Wine is loved everywhere, from Europe to the Americas and Asia. It has been the favorite drink to both kings and peasants for hundreds of centuries now.

Just by looking at raw data, people and wine are in a perpetual love story that is not going to end any time soon. To put it in a better perspective, just last year, people consumed more than 146 million hectolitres wine. If you feel confused by the term hectoliter, then don’t worry – you are not the first one. One hectoliter translates into standard 100 liters.

So, you do the math to see how much wine is consumed in the world annually. In any case, that’s a lot of wine, and if we are to follow expert prediction, that is an upward trend with no signs of stopping in the foreseeable future. The only real issue with wine consumption is climate change and its impact on wine production worldwide.

But, we are not here to discuss wine and climate change, but wine consumption around the world. Again, to paint a better picture, we will use statistics from the OIV – the International Organization of Vine and Wine.

Each year, the OIV collects data and creates a report on global grapes production, table grapes production, dried grapes production, wine production, wine consumption, and international wine trade.

Major Wine Consumers

Based on OIV data, the United States is the country that consumed most wine in 2019. Last year, they consumed more than 33 million hl of wine. The list of countries that consume most wine in the world annually includes France, Italy, Germany, China, United Kingdom, Russian Federation, Spain, Argentina, Australia, Portugal, Canada, Romania, South Africa, Netherlands, etc.

The most significant increase in wine consumption is in the United States, China, the Russian Federation, Italy, Australia, India, and Spain. At the same time, it is noteworthy that wine consumption in most parts of Europe is stable and on the higher end of the scale, as expected.

An interesting exception to this rule in mainland Europe is in Portugal, where per-capita consumption of wine has actually been decreasing relatively steadily over the last decade or so. Considering Portugal produces a wide variety of fantastic wines (such as the Porta 6 Lisboa wine reviewed recently by us) we find this a little surprising – but likely represents general shifts in the health of the country and younger generations rather than any commentary on the fantastic Portuguese wines (such as the Porta 6 Lisboa)!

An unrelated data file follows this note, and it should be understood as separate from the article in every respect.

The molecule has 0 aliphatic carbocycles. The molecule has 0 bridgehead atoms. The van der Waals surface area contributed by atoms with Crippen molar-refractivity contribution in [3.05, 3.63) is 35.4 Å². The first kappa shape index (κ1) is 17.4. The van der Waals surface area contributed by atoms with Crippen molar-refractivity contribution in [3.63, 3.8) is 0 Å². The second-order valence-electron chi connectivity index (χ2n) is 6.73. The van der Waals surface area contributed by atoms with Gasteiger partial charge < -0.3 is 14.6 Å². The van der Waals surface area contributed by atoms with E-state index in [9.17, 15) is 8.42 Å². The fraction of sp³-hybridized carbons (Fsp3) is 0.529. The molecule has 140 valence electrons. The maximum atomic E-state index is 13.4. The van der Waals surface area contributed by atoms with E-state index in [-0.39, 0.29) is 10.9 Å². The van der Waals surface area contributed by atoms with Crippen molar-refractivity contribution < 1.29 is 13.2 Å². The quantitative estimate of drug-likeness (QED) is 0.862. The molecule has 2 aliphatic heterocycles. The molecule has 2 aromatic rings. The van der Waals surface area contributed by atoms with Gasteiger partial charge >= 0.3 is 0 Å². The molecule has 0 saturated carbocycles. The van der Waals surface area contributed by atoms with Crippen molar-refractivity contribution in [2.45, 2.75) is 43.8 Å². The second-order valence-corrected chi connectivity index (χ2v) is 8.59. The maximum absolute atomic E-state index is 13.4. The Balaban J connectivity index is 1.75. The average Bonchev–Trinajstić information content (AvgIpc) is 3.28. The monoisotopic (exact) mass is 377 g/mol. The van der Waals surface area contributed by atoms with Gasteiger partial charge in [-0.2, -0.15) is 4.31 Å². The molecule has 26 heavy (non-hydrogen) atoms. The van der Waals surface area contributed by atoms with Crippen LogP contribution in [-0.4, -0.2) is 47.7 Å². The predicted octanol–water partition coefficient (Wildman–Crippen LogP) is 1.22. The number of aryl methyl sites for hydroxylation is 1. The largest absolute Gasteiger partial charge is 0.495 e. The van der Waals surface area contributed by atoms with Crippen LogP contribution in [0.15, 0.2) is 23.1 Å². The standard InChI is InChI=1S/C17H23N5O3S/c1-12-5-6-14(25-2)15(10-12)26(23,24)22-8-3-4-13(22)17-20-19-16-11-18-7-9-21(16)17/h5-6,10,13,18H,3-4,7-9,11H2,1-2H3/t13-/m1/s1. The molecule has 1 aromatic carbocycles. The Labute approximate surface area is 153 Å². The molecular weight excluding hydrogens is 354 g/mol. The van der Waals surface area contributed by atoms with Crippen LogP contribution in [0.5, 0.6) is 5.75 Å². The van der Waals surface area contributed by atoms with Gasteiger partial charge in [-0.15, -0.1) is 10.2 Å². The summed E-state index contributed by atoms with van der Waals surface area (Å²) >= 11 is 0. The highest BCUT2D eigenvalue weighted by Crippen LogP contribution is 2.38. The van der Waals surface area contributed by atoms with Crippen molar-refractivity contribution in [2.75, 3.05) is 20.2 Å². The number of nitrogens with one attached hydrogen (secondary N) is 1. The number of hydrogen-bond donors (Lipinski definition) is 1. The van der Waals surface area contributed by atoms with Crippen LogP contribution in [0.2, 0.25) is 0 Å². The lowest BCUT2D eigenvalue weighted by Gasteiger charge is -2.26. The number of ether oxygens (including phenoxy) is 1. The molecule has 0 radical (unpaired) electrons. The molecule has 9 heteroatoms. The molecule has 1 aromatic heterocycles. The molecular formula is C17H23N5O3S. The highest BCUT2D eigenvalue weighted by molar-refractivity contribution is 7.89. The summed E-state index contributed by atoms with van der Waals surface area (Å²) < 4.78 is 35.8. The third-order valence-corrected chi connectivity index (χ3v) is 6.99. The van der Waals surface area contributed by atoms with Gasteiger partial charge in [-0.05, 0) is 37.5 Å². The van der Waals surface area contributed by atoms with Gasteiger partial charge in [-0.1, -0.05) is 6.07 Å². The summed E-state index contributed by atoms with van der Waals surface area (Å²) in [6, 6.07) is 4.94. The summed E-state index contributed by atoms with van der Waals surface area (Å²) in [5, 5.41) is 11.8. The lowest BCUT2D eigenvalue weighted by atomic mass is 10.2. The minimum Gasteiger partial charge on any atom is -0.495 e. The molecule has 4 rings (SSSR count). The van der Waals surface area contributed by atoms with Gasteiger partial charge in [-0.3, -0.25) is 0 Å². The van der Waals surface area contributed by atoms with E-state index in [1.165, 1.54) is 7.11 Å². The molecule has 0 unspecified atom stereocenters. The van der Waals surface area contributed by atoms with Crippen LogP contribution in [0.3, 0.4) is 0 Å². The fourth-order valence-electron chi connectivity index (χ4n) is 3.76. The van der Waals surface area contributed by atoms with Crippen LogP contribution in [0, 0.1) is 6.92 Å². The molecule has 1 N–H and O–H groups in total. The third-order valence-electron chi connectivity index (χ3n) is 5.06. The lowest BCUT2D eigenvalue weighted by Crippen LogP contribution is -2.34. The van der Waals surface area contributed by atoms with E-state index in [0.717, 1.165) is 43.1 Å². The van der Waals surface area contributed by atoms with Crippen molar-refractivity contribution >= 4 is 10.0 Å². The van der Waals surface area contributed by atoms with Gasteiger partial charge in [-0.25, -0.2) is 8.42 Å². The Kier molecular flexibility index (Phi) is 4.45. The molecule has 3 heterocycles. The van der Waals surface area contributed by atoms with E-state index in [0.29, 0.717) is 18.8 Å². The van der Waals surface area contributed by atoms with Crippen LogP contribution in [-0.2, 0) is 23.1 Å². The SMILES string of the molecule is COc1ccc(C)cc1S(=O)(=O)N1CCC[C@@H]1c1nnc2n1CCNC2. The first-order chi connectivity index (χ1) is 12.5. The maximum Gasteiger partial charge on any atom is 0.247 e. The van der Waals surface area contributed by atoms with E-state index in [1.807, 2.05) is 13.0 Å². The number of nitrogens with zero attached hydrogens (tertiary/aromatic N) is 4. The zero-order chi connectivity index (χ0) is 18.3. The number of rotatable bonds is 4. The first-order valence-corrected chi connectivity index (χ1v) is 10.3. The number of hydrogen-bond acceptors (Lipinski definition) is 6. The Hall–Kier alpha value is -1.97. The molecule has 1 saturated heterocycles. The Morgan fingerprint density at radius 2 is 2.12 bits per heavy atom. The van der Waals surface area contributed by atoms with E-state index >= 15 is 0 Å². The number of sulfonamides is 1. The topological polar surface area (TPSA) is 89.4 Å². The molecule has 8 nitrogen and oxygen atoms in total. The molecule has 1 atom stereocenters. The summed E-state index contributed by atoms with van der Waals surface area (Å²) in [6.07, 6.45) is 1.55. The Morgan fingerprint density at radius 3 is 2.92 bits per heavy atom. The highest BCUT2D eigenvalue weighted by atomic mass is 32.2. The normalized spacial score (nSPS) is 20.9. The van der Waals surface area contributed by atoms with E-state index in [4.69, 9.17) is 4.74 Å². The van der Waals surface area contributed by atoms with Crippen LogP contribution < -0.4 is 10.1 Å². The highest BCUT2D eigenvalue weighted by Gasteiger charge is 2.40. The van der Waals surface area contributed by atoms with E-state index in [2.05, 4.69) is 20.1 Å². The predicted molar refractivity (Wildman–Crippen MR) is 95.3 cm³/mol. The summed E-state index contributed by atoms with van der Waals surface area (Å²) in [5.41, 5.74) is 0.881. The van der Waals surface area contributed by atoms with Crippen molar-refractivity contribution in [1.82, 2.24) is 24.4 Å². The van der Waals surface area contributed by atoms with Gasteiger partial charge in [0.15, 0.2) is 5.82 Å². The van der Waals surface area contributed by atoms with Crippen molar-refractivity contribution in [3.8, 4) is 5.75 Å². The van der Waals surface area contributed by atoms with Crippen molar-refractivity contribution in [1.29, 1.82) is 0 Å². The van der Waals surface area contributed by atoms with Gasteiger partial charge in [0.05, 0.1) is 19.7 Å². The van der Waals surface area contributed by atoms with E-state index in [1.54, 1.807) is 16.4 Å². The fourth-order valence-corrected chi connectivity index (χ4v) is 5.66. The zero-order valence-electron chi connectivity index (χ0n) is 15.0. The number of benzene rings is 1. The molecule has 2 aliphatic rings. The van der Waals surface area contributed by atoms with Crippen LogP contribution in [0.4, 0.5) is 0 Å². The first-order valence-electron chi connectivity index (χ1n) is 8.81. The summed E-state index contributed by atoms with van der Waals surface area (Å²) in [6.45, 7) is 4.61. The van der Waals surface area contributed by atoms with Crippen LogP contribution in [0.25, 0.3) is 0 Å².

To better understand the bond between people and Europe and their wine, check out the following data.

Liters of Wine consumed per capita

To better understand wine consumption around the world, we also need to check another type of data – liters of wine consumed per capita yearly. The proud title of biggest wine lovers for last year goes to Andorra. According to data from both the OIV and the Wine Institute, people in Andora consume incredible 56.9 liters per head.

To further clarify that, 56.9 liters of wine equals a total of 76 bottles!

In their defense, Andorra is a very popular destination for winter sports and a tax haven. Therefore, those numbers might be slightly boosted by tourists, as well as fans of duty-free shopping. But still, even with that, Andorrans are no short of “heavyweights” in wine drinking.

Andorran vineyards
Andorran vineyards may not be the first thing that springs to mind when you think of wine consumption, but this little country packs a punch on per-capita wine consumption!

The US, with a population of 329.45 million, may consume more wine than any other country. But at the same time, data suggests that the average American drinks only 9.9 liters annually. That puts them on the not so great 55th place in the world in terms of liters wine consumed per capita.

The second country on the list is also a surprise, at least to some degree. Believe it or not, but the Vatican comes second with 56.2 liters consumed per capita. No data shows how much is consumed by their residents and how much from the millions of tourists that visit the Vatican every year.

But again, even with all the tourists, and Pope Francis’s wine affection, 56.2 liters per year is no joke.

The list of top 10 countries that drink most wine per capita includes:

    1. Andorra – 56.9 liters
    2. Vatican City – 56.2 liters
    3. Croatia – 46.9 liters
    4. Portugal – 43.7 liters
    5. France – 43.1 liters
    6. Slovenia – 42.5 liters
    7. Macedonia – 40.4 liters
    8. Falkland Islands – 38.5 liters
    9. Switzerland – 37 liters
    10. Italy – 34.1 liters

As expected, European countries dominate the list. Almost all historical data and future predictions suggest that Europeans will be on the top of this list in the foreseeable future.

On the other hand, some countries consume the least wine per capita. Unsurprisingly, the list is primarily made of Muslim countries where alcohol is either forbidden or a religious taboo.

Banned alcohol country map
Somewhat unsurprisingly, the countries where wine is prohibited (typically Muslim countries) consume the least wine per capita. The map above illustrates the countries with various levels of prohibition of alcohol (last updated 2020)

Pakistan leads the list of countries that consume the least wine per capita. In Pakistan, the average consumption of wine per capita is 0.00019 liters. Yemen, Afghanistan, and Syria follow the list.

To put things in a better perspective, the Falkland Islands have a population of 2,912 that each year consumes 112,000 liters of wine. On the other hand, Pakistan has a population of 192,826,502 that consumes three times less wine than that.